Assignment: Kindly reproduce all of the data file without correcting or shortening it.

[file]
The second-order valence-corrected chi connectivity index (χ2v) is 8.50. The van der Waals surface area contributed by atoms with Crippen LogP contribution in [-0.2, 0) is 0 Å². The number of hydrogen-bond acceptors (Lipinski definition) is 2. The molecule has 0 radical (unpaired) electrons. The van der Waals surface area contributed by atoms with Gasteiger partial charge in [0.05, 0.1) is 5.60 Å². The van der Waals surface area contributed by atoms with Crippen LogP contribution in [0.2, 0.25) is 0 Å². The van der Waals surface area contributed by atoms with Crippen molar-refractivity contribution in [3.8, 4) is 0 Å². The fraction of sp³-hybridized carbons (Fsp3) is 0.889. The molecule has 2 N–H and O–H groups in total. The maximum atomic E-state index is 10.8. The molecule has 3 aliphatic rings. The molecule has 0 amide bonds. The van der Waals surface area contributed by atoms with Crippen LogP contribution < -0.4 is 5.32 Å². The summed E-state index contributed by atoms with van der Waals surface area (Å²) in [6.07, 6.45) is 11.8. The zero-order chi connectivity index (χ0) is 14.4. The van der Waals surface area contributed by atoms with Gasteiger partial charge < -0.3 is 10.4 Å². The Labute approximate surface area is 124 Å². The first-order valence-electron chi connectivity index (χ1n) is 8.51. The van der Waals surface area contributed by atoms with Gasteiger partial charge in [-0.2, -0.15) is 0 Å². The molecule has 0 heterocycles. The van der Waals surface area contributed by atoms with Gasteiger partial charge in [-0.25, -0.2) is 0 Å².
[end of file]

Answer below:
The second-order valence-corrected chi connectivity index (χ2v) is 8.50. The van der Waals surface area contributed by atoms with Crippen LogP contribution in [-0.2, 0) is 0 Å². The number of hydrogen-bond acceptors (Lipinski definition) is 2. The molecule has 0 radical (unpaired) electrons. The van der Waals surface area contributed by atoms with Gasteiger partial charge in [0.05, 0.1) is 5.60 Å². The van der Waals surface area contributed by atoms with Crippen LogP contribution in [0.2, 0.25) is 0 Å². The van der Waals surface area contributed by atoms with Crippen molar-refractivity contribution in [3.8, 4) is 0 Å². The fraction of sp³-hybridized carbons (Fsp3) is 0.889. The molecule has 2 N–H and O–H groups in total. The maximum atomic E-state index is 10.8. The molecule has 3 aliphatic rings. The molecule has 0 amide bonds. The van der Waals surface area contributed by atoms with Crippen LogP contribution < -0.4 is 5.32 Å². The summed E-state index contributed by atoms with van der Waals surface area (Å²) in [6.07, 6.45) is 11.8. The zero-order chi connectivity index (χ0) is 14.4. The van der Waals surface area contributed by atoms with Gasteiger partial charge < -0.3 is 10.4 Å². The Labute approximate surface area is 124 Å². The first-order valence-electron chi connectivity index (χ1n) is 8.51. The van der Waals surface area contributed by atoms with Gasteiger partial charge in [-0.2, -0.15) is 0 Å². The molecule has 0 heterocycles. The van der Waals surface area contributed by atoms with Gasteiger partial charge in [-0.25, -0.2) is 0 Å².